Details

Journal of Money Laundering Control, vol. 24 no. 2
Type: Research Article
ISSN: 1368-5201

Keywords

Article
Publication date: 22 July 2020

Vahid Molla Imeny, Simon D. Norton, Mahdi Salehi and Mahdi Moradi

Iran has been ranked by the Basel Committee on Banking Supervision and the Financial Action Task Force (FATF) as one of the foremost countries in the world for money…

Abstract

Purpose

Iran has been ranked by the Basel Committee on Banking Supervision and the Financial Action Task Force (FATF) as one of the foremost countries in the world for money laundering. However, Iranian banks claim that they comply with international standards for reporting suspicious activity, risk management and training. This paper aims to investigate this dichotomy between perception and reality.

Design/methodology/approach

A Wolfsberg-style questionnaire was sent to partners in Iranian accounting firms, which have audited domestic banks over the past five years to investigate the adequacy of risk management systems.

Findings

Most Iranian banks have anti-money laundering (AML) systems, which compare favourably with those of international counterparties. Banks take a risk-based approach to potential criminal behaviour. The negative perception of Iranian banks is principally attributable to the government’s unwillingness to accede to “touchstone” international conventions. In spite of having in place AML laws, which are comparable in intent with those of the UK and the United States of America (USA), weak enforcement remains a significant impediment of which the political establishment is aware.

Practical implications

Measures required to bring Iranian banks into compliance with international standards may be less extensive than perceptions suggest. However, failure of the government to accede to conventions stipulated by the FATF means that banks may remain ostracised by foreign counterparties for the foreseeable future.

Originality/value

This study provides a unique insight into the extent of AML compliance in Iranian banks as verified by external auditors.

Details

Journal of Money Laundering Control, vol. 24 no. 1
Type: Research Article
ISSN: 1368-5201

Keywords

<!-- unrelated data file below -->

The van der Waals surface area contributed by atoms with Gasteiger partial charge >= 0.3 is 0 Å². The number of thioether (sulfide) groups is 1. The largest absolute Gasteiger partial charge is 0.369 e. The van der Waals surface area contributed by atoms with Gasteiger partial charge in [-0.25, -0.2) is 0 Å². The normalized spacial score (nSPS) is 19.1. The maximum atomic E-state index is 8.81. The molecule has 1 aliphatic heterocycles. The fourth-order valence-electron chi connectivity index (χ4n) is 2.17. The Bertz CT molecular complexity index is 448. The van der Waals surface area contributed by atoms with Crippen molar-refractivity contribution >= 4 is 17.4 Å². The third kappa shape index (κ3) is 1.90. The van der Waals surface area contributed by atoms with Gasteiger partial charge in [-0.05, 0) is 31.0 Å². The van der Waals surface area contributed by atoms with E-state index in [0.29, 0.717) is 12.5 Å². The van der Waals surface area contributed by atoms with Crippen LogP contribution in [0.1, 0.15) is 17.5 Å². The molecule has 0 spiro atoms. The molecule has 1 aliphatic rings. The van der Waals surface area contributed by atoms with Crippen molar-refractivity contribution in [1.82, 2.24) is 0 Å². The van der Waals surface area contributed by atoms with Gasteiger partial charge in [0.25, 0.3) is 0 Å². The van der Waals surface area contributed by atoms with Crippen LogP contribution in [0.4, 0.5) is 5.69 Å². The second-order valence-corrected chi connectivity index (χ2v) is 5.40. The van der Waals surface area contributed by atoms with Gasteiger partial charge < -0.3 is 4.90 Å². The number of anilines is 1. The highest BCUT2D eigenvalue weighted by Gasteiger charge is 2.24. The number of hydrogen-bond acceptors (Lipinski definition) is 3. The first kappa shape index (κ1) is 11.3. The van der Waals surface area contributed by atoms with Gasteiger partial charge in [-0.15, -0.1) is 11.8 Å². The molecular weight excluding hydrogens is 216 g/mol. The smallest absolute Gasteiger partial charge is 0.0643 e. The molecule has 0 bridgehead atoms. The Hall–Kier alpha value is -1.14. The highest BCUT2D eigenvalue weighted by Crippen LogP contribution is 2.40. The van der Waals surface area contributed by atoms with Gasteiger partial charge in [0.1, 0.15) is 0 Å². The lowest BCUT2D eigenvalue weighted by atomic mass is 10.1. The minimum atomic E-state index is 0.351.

Article
Publication date: 14 June 2021

Reem Ali Almakhfor and Simon D. Norton

Audit committees (ACs) have an important role to play in banks in Saudi Arabia in detecting and reporting weaknesses which may make financial crime possible. The Saudi…

Abstract

Purpose

Audit committees (ACs) have an important role to play in banks in Saudi Arabia in detecting and reporting weaknesses which may make financial crime possible. The Saudi Arabian Corporate Governance Code of 2016 comprises recommendations for ensuring the effectiveness of these committees, but cultural and behavioural factors can constitute impediments. This paper aims to explore these factors and makes recommendations.

Design/methodology/approach

The methodology is qualitative, using data derived from responses to a questionnaire administered to 180 current and former members of internal and external audit teams of Saudi Arabian banks.

Findings

ACs in Saudi financial institutions enjoy a high degree of functional independence of boards. Boards tend to regard ACs as part of the organisation: in contrast, AC members perceive their first duty as being owed to stakeholders. Disagreements between boards and ACs regarding disclosure of findings of systemic weaknesses which facilitate money laundering (ML) are made publicly available; this engenders transparency and avoidance of collusion. Professional qualifications and experience of AC members have improved substantially in recent years, equipping them to better discharge statutory duties regarding the detection and reporting of suspected ML.

Research limitations/implications